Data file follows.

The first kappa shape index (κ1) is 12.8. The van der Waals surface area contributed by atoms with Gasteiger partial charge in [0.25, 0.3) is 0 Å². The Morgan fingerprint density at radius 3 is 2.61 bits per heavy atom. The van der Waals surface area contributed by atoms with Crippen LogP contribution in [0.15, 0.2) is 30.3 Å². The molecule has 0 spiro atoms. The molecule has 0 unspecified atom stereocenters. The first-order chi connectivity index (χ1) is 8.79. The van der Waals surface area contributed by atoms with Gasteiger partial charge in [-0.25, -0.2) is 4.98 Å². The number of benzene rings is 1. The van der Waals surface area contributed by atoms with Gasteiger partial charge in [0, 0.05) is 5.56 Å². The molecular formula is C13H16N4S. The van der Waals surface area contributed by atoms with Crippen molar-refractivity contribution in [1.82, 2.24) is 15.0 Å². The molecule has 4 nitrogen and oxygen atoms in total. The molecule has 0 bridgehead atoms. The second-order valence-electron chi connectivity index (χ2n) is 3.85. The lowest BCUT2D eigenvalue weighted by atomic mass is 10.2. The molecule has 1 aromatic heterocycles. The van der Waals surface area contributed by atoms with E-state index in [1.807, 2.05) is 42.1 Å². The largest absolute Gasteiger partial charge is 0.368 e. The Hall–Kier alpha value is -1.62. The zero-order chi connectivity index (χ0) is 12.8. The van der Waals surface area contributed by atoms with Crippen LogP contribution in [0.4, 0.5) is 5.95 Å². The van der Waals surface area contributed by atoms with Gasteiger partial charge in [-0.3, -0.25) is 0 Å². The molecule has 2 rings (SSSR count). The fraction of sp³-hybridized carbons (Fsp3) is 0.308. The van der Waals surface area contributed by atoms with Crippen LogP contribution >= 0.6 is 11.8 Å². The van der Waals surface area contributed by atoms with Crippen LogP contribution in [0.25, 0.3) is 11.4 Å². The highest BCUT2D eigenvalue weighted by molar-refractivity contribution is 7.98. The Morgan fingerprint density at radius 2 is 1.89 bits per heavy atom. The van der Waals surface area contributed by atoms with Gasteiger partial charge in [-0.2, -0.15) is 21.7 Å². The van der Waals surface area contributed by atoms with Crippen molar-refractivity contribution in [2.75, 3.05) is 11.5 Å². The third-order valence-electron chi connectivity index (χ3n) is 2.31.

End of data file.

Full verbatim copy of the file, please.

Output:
The first kappa shape index (κ1) is 12.8. The van der Waals surface area contributed by atoms with Gasteiger partial charge in [0.25, 0.3) is 0 Å². The Morgan fingerprint density at radius 3 is 2.61 bits per heavy atom. The van der Waals surface area contributed by atoms with Crippen LogP contribution in [0.15, 0.2) is 30.3 Å². The molecule has 0 spiro atoms. The molecule has 0 unspecified atom stereocenters. The first-order chi connectivity index (χ1) is 8.79. The van der Waals surface area contributed by atoms with Gasteiger partial charge in [-0.25, -0.2) is 4.98 Å². The number of benzene rings is 1. The van der Waals surface area contributed by atoms with Gasteiger partial charge in [0, 0.05) is 5.56 Å². The molecular formula is C13H16N4S. The van der Waals surface area contributed by atoms with Crippen molar-refractivity contribution in [1.82, 2.24) is 15.0 Å². The molecule has 4 nitrogen and oxygen atoms in total. The molecule has 0 bridgehead atoms. The second-order valence-electron chi connectivity index (χ2n) is 3.85. The lowest BCUT2D eigenvalue weighted by atomic mass is 10.2. The molecule has 1 aromatic heterocycles. The van der Waals surface area contributed by atoms with E-state index in [1.807, 2.05) is 42.1 Å². The largest absolute Gasteiger partial charge is 0.368 e. The Hall–Kier alpha value is -1.62. The zero-order chi connectivity index (χ0) is 12.8. The van der Waals surface area contributed by atoms with Crippen LogP contribution in [0.4, 0.5) is 5.95 Å². The van der Waals surface area contributed by atoms with Gasteiger partial charge in [-0.3, -0.25) is 0 Å². The molecule has 2 rings (SSSR count). The fraction of sp³-hybridized carbons (Fsp3) is 0.308. The van der Waals surface area contributed by atoms with Crippen LogP contribution >= 0.6 is 11.8 Å². The van der Waals surface area contributed by atoms with Crippen LogP contribution in [0.25, 0.3) is 11.4 Å². The highest BCUT2D eigenvalue weighted by molar-refractivity contribution is 7.98. The Morgan fingerprint density at radius 2 is 1.89 bits per heavy atom. The van der Waals surface area contributed by atoms with Gasteiger partial charge in [-0.2, -0.15) is 21.7 Å². The van der Waals surface area contributed by atoms with Crippen molar-refractivity contribution in [2.75, 3.05) is 11.5 Å². The third-order valence-electron chi connectivity index (χ3n) is 2.31.